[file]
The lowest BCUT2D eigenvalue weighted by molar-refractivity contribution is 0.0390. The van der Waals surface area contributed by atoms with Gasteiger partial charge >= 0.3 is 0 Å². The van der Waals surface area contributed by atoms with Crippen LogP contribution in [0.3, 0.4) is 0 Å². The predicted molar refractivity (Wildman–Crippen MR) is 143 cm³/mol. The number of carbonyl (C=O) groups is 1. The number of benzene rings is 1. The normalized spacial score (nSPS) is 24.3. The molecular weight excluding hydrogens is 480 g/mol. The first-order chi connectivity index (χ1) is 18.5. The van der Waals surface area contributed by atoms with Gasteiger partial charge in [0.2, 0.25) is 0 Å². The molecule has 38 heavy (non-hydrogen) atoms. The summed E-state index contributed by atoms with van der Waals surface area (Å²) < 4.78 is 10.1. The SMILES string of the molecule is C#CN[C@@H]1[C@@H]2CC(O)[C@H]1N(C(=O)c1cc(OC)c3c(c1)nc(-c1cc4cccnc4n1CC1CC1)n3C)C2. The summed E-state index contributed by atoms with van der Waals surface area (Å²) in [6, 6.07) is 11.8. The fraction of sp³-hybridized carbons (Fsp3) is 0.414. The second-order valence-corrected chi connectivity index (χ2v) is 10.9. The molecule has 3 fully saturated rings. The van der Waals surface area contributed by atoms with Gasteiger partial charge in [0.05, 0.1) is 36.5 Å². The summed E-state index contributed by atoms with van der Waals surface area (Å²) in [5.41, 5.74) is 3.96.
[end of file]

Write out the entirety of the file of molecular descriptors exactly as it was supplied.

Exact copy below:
The lowest BCUT2D eigenvalue weighted by molar-refractivity contribution is 0.0390. The van der Waals surface area contributed by atoms with Gasteiger partial charge >= 0.3 is 0 Å². The van der Waals surface area contributed by atoms with Crippen LogP contribution in [0.3, 0.4) is 0 Å². The predicted molar refractivity (Wildman–Crippen MR) is 143 cm³/mol. The number of carbonyl (C=O) groups is 1. The number of benzene rings is 1. The normalized spacial score (nSPS) is 24.3. The molecular weight excluding hydrogens is 480 g/mol. The first-order chi connectivity index (χ1) is 18.5. The van der Waals surface area contributed by atoms with Gasteiger partial charge in [0.2, 0.25) is 0 Å². The molecule has 38 heavy (non-hydrogen) atoms. The summed E-state index contributed by atoms with van der Waals surface area (Å²) < 4.78 is 10.1. The SMILES string of the molecule is C#CN[C@@H]1[C@@H]2CC(O)[C@H]1N(C(=O)c1cc(OC)c3c(c1)nc(-c1cc4cccnc4n1CC1CC1)n3C)C2. The summed E-state index contributed by atoms with van der Waals surface area (Å²) in [6, 6.07) is 11.8. The fraction of sp³-hybridized carbons (Fsp3) is 0.414. The second-order valence-corrected chi connectivity index (χ2v) is 10.9. The molecule has 3 fully saturated rings. The van der Waals surface area contributed by atoms with Gasteiger partial charge in [0.05, 0.1) is 36.5 Å². The summed E-state index contributed by atoms with van der Waals surface area (Å²) in [5.41, 5.74) is 3.96.